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Posted by on in Litigation Funding

Apple have been fine circa £350 million for three patents relating to iTunes - the media player, library and mobile device management application.

Subject to an appeal, which is likely, the iTunes creators will now have to pay $530 million (£342 million) to Smartflash after a Texas jury concluded that Apple copied Smartflash’s patent (at least in part) and should pay for damages for such wrongdoing.

The UK Government has this week, laid before Parliament, proposals, which if approved, will ensure insolvent businesses continue to be supplied services deemed to be "essential" – such as IT, telecoms and other utilities services, while insolvency practitioners seeks a solution.

The suppliers of such 'essential' services will not be able to simply cut off supply, nor charge premium rates to, any businesses undergoing rescue.

Following a Downing Street summit on UK payment practices, the Government has recently revealed new proposals, which are aimed at helping businesses across the country tackle the issue of unfair payment terms and other unfair payment practices

New research by the Close Brothers Business Barometer - a quarterly survey of small to medium sized business owners and senior management throughout the UK - has found that a third of respondents have never changed their finance provider.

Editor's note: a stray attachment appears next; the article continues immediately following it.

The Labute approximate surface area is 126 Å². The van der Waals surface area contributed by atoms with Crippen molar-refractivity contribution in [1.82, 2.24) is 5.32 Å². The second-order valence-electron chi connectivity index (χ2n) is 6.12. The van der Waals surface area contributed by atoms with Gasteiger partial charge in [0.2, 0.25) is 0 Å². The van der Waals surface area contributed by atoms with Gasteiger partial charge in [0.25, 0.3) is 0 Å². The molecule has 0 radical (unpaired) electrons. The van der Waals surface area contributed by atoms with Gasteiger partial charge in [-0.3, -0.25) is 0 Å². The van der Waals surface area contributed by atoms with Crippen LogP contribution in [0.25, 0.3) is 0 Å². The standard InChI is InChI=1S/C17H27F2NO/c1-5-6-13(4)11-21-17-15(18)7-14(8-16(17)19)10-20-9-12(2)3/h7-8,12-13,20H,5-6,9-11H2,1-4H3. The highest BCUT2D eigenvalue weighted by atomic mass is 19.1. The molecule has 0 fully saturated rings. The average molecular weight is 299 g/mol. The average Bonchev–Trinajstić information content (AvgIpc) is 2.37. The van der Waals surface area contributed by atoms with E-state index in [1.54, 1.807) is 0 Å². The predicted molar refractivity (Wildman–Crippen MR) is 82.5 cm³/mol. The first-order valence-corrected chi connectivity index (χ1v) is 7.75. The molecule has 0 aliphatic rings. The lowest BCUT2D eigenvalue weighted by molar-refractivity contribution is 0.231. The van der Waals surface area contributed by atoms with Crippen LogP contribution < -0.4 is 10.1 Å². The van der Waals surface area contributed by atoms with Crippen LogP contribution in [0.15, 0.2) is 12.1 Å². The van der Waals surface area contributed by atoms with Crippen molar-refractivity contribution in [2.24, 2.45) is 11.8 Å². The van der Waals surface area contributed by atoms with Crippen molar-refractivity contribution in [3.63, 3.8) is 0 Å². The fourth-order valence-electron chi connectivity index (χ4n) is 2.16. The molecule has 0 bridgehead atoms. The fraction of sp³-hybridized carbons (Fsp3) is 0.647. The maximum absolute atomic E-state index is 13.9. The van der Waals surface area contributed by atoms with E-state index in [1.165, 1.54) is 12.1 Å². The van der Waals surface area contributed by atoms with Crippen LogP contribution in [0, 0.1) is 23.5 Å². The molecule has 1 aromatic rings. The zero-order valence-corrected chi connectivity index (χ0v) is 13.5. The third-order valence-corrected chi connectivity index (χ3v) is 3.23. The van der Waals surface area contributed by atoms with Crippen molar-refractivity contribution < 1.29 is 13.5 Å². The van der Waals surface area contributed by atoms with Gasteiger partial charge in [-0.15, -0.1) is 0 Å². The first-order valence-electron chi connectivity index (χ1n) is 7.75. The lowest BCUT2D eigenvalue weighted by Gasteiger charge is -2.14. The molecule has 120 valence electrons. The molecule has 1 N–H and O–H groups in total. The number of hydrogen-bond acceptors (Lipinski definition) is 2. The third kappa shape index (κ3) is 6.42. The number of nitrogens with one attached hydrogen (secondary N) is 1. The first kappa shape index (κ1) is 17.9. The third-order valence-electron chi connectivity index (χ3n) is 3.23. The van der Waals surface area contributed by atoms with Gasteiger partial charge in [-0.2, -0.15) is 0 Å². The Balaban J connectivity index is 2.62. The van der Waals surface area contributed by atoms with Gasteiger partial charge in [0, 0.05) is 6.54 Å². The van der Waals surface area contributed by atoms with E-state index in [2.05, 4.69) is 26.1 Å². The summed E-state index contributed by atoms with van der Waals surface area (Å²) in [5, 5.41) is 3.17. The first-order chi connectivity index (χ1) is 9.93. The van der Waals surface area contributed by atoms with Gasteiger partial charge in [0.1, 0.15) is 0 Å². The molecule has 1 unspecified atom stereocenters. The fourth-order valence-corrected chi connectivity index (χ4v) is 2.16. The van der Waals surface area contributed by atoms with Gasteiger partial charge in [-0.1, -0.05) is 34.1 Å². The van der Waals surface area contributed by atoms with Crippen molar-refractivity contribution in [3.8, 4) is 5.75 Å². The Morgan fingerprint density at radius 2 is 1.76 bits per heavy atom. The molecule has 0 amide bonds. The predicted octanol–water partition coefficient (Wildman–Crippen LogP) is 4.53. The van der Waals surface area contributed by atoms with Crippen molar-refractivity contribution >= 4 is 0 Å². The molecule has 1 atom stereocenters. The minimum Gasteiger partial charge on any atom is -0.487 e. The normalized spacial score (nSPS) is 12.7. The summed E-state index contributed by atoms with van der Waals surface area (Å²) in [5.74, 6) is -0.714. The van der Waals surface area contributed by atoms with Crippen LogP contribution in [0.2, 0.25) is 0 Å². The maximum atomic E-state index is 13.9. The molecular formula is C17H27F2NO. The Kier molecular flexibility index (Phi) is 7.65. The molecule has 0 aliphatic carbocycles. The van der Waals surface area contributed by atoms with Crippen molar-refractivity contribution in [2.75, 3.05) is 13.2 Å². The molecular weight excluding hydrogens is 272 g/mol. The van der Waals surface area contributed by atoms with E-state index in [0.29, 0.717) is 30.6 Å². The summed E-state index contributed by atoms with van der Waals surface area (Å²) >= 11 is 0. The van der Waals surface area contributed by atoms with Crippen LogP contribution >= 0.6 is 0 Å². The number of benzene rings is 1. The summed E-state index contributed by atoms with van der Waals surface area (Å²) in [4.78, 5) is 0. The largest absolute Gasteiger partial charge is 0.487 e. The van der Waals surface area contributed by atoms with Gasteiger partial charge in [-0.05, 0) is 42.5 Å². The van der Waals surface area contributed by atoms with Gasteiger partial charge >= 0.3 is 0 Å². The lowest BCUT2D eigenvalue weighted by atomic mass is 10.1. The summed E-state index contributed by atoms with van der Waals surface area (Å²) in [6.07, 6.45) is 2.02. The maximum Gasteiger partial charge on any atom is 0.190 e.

The most cited reason for the failure to be more active with finances was lack or time to review their financial strategy. Second, was SME's being unsure of their options, and third most cited was fear that their current provider would penalise for moving elsewhere.

The civil litigation reforms, and the potential damage they could do to businesses once they are implemented, has put the Department for Business, Innovation and Skills (BIS) in direct conflict with the Ministry of Justice (MoJ).

The Legal Aid, Sentencing and Punishment of Offenders Act (LASPO) has placed limits on contingency fee agreements during insolvency proceedings, which trade body for Insolvency Professionals R3 have long argued will be costly to creditors by prohibiting litigants from reclaiming certain legal costs from defendants.

A new EU insolvency regime, hoped to "rescue and recover" viable businesses facing cross-border financial difficulties, has been backed by justice ministers throughout the EU. The Regulation must be formally adopted by, both the European Council and Parliament, before coming into force.

The new Insolvency Regulation is expected to come into force in 2017, and would replace the current regime - which has been in place since May 2002 - with a modern and "rescue orientated" approach. The new rules also aim to reinforce the single market while recovering from the financial crisis.

The UK Intellectual Property Office (UKIPO) Patent Opinions Service has been in place since 2005 to offer opinions on the validity of patents, and whether any patent infringes UK and EP(UK) patents. Opinions cost £200 and are non-binding in nature, but can assist in dispute resolution prior to litigation. But where litigation is unavoidable, opinions from the Patent Opinions Service can still be useful in helping parties in their case.